His ability to play off the ball from James Harden and a certain point guard who’s coming up on our list helps keep the Rockets’ offense humming.

And his defense, though unspectacular, was boosted by the arrival of Mbah a Moute and PJ Tucker. Ariza has the length to disrupt passing lanes and the foot speed to stay in front of most opposing wings.

Overall, still quite the solid player, on both ends.

21. Joe Ingles (30), Utah Jazz

Utah Jazz forward Joe Ingles didn’t even arrive to the NBA until his Age-27 campaign, and it took him two seasons after that to become the instrumental piece he has become today.

Now, the Australian is an every-game starter for head coach Quin Snyder, and one of the league’s deadliest three-point shooters.

Over the last two seasons, Ingles has converted an absurd 44 percent of his looks from deep. In that span, only one player with over 700 three-point attempts has been more accurate than Ingles, and that’s Kyle Korver (44.4 percent).

With underrated pick-and-roll abilities and defensive acumen to go with his sharpshooting skills, Ingles still probably doesn’t get the recognition he deserves.

20. Taj Gibson (32), Minnesota Timberwolves

A hard-nosed, do-the-little-things type of big man, Taj Gibson has forged quite the career simply by out-toughing and out-working his opponents.

And he’s far from being finished.

The Minnesota Timberwolves center is coming off a season in which he averaged 12.2 points and 7.1 rebounds per contest, while converting 57.7 percent of his field-goal attempts.

What’s more, Gibson, along with a couple of star teammates who go by the names of Karl-Anthony Towns and Jimmy Butler, helped Minnesota reach the playoffs for the first time in 14 years in 2018 – an accomplishment that won’t soon be forgotten in the North Star State.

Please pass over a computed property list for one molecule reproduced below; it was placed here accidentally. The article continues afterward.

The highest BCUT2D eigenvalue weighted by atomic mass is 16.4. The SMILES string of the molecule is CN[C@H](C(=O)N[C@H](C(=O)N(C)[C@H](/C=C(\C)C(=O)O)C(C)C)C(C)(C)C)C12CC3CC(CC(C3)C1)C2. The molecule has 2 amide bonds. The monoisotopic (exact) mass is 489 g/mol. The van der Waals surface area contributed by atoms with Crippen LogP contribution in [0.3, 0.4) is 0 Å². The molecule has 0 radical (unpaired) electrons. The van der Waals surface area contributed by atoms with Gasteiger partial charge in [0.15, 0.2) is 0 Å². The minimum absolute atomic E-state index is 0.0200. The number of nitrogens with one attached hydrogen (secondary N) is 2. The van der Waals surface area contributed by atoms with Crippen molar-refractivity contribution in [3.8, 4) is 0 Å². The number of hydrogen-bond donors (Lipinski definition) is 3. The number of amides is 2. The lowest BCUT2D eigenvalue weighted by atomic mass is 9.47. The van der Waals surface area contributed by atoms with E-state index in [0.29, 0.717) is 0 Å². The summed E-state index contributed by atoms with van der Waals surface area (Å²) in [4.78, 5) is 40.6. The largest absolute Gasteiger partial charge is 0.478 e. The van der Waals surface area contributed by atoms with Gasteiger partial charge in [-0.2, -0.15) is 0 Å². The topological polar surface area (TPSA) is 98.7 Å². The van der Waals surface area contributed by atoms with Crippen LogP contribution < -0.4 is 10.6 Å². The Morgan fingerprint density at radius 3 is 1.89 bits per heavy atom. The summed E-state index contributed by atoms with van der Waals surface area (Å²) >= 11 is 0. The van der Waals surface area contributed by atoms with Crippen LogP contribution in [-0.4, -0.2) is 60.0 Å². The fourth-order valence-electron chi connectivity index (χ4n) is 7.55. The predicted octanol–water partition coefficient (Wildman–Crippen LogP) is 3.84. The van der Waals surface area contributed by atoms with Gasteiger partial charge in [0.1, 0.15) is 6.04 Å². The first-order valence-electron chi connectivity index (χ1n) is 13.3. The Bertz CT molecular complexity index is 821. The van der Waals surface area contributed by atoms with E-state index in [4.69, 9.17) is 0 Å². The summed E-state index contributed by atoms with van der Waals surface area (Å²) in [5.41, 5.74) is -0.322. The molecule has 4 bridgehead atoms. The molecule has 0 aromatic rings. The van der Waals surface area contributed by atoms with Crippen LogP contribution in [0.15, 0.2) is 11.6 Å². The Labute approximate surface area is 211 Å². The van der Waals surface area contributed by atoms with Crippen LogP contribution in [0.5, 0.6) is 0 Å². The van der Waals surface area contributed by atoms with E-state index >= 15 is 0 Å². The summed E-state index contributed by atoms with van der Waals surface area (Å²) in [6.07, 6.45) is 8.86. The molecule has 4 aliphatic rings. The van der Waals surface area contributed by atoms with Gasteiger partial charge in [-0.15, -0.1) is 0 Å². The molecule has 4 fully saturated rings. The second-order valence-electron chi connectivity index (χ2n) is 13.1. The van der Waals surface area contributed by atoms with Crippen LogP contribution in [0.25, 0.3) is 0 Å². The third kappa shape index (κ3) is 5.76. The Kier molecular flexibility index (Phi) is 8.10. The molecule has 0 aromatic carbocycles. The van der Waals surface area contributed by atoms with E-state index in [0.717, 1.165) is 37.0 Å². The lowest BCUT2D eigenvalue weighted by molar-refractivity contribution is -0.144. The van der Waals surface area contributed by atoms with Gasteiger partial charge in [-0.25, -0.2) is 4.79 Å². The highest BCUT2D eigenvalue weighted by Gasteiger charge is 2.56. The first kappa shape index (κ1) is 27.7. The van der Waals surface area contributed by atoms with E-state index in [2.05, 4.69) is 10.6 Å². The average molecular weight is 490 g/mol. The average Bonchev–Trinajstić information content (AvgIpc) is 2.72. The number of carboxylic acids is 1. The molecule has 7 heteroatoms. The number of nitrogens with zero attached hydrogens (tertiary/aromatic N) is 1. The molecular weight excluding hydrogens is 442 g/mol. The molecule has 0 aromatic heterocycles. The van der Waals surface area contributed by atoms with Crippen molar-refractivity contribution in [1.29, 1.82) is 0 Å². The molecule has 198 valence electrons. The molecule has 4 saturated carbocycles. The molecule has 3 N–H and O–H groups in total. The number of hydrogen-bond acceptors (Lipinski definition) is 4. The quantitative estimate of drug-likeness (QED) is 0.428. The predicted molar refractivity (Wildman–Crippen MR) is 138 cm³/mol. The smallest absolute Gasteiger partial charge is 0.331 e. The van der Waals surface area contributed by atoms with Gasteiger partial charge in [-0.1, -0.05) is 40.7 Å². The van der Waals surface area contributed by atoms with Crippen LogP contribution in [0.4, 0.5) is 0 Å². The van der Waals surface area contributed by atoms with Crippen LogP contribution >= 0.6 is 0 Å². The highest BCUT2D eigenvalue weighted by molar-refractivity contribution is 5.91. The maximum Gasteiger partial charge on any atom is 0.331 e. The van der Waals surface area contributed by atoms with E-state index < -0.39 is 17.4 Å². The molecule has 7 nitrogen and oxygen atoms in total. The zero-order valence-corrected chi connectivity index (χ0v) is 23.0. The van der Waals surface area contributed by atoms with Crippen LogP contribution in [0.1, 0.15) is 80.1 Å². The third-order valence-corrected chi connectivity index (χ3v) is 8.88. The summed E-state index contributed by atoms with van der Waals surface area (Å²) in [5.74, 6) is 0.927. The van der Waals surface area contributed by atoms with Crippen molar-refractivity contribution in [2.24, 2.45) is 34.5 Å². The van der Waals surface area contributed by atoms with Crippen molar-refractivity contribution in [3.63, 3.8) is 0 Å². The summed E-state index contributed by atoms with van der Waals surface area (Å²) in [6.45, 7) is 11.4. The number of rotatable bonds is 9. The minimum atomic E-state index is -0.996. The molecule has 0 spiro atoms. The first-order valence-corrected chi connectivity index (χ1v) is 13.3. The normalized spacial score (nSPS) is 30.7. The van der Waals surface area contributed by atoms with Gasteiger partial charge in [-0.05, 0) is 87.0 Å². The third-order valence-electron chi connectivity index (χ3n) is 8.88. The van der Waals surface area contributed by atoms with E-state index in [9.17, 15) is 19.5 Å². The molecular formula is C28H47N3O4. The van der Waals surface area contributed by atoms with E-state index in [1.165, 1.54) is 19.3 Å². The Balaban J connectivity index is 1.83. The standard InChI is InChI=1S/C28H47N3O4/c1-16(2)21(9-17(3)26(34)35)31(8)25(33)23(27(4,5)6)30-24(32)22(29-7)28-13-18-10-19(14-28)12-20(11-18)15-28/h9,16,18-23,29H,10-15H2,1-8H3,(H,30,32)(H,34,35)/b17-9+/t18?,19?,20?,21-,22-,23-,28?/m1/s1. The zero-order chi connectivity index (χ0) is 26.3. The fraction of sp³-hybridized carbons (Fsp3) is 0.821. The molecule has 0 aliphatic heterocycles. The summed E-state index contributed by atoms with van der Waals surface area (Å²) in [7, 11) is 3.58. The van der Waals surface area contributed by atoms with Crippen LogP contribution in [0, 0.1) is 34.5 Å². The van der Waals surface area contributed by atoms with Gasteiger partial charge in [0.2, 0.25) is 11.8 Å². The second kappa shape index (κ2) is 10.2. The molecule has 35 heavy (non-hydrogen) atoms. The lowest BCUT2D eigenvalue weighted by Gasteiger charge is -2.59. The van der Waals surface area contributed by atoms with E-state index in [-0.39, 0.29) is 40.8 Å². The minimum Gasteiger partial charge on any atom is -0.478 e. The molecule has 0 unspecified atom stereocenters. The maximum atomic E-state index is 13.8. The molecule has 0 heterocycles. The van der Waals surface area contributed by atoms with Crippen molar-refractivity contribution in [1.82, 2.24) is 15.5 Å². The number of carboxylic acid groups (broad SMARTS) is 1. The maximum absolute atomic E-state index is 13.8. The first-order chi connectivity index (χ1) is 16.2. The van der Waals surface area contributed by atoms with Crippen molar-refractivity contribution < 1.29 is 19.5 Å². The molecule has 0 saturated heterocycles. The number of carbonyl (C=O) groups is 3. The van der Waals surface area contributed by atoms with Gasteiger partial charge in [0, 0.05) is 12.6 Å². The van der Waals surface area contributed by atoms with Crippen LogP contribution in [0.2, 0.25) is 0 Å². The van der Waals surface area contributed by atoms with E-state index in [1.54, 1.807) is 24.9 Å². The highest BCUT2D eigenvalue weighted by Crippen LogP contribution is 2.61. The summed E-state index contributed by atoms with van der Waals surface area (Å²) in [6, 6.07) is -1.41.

19. George Hill (31), Cleveland Cavaliers

Although he’s been hampered by injuries for a large chunk of his career, George Hill is still an above-average floor general when healthy.

Hill isn’t a traditional point guard in the sense that he’s not the craftiest ball-handler or distributor, but he makes up for those deficiencies with his ability to play off the ball, as well as with how he can ably defend multiple positions.

Knocking down over 40 percent of his attempts from deep since 2015-16, Hill’s clean jumper will help him contribute on good teams for years to come if he can get maintain some semblance of health.

18. Andre Iguodala (34), Golden State Warriors

Although his three-point shooting fell off a cliff in 2017-18, Andre Iguodala is still a pivotal piece on the annual title-favorite Golden State Warriors.

Iguodala’s mixture of defensive anticipation, one-on-one lock-down abilities and play-making from the wing make the Arizona product the perfect role player for Steve Kerr’s group.

And without the 2016 Finals MVP, Golden State’s point-stopping fortitude would take a hit.

Plus, you just know his shot will start falling as soon as the postseason rolls around. For his career, Iguodala shoots 33.3 percent from deep in the regular season, but ups that mark to 35.7 percent in the playoffs.

The Warriors will gladly take that exchange.

17. Brook Lopez (30), Los Angeles Lakers

Few players possess Brook Lopez’s blend of rim-protecting chops and floor-spacing touch.

In fact, his game is so unique that over the past two seasons, Lopez is one of just six men to block at least 200 shots and knock down at least 200 triples, with the other five being Kristaps PorzingisKarl-Anthony TownsSerge IbakaMarc Gasol and Kevin Durant.